Date: December 7, 2023 4:35 am
The recent brouhaha over confirmation by the House of Representatives that cars reportedly worth of about N130 billion were being awaited for delivery to the 360 members for oversight purposes, will not be the first time such moves generated controversies. JOSHUA EGBODO writes on the different twists
Not the first time
Over the years, the decision to procure exotic vehicles for members of Nigeria’s apex parliament; the National Assembly, usually explained to be for the purpose of oversight function of lawmakers had remained an undying subject of controversy. While in some cases, allegations of corruption or using same to silent dissent, especially from opposition were the prominent issues, outrage against perceived insensitivity of the people’s representatives has seemingly taken over the stage.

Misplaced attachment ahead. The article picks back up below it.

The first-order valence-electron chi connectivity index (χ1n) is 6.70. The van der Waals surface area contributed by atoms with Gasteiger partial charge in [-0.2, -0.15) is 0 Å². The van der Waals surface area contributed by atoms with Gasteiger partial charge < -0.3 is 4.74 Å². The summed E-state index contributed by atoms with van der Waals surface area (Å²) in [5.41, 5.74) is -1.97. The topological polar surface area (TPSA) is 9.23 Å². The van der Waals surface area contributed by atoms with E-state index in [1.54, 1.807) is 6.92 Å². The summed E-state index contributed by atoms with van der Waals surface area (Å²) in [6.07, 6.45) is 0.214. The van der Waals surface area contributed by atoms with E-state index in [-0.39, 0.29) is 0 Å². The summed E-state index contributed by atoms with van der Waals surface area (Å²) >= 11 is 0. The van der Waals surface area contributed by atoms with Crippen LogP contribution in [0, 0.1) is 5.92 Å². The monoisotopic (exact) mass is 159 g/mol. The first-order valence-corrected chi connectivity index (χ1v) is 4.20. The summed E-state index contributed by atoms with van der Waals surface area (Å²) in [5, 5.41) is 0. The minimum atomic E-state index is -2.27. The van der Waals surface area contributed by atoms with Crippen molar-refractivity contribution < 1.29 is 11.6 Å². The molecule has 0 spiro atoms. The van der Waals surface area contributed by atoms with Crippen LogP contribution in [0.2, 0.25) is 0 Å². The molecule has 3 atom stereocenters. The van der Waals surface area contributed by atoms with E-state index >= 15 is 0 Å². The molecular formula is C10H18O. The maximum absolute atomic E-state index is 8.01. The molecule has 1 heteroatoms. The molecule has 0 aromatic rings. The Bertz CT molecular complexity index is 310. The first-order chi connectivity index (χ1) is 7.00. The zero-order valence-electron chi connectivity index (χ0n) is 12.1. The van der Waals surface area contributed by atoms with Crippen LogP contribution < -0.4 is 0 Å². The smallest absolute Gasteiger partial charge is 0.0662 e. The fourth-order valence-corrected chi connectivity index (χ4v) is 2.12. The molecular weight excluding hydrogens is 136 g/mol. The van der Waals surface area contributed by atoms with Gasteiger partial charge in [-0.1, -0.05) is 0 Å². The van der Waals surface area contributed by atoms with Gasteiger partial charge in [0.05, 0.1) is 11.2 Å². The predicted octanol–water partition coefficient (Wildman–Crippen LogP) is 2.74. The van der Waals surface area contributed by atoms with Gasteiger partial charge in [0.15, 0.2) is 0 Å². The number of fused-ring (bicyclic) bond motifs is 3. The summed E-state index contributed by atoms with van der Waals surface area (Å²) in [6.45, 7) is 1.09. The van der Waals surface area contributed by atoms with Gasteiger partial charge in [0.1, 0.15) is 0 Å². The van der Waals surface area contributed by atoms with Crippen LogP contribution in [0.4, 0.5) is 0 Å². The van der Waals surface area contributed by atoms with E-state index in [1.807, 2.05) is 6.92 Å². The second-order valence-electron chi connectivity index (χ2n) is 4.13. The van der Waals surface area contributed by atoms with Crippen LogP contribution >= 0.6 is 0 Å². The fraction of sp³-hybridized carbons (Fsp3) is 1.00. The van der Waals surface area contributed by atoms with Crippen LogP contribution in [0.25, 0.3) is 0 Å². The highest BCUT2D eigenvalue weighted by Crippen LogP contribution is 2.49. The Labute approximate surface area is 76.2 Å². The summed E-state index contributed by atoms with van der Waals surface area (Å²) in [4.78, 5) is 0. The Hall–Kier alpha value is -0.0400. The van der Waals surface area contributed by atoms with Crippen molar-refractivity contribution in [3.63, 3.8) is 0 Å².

A review of the last four assemblies of the House have shown that issues surrounding procurement of vehicles for members usually take same dimensions, but with originate through diverse platforms.
The 6th Assembly under Dimeji Bankole
Though speakership of the 6th House of Representatives did not start with Hon. Dimeji Bankole, it however ended with him after pressure were mounted on Hon. Patricia Olubunmi Etteh over allegations of corruption in the award of contract for the renovation of the Speaker’s official residence at the Apo Legislative Quarters, Abuja. She was forced to step aside in spite of former President Olusegun Obasanjo’s intense efforts at saving her.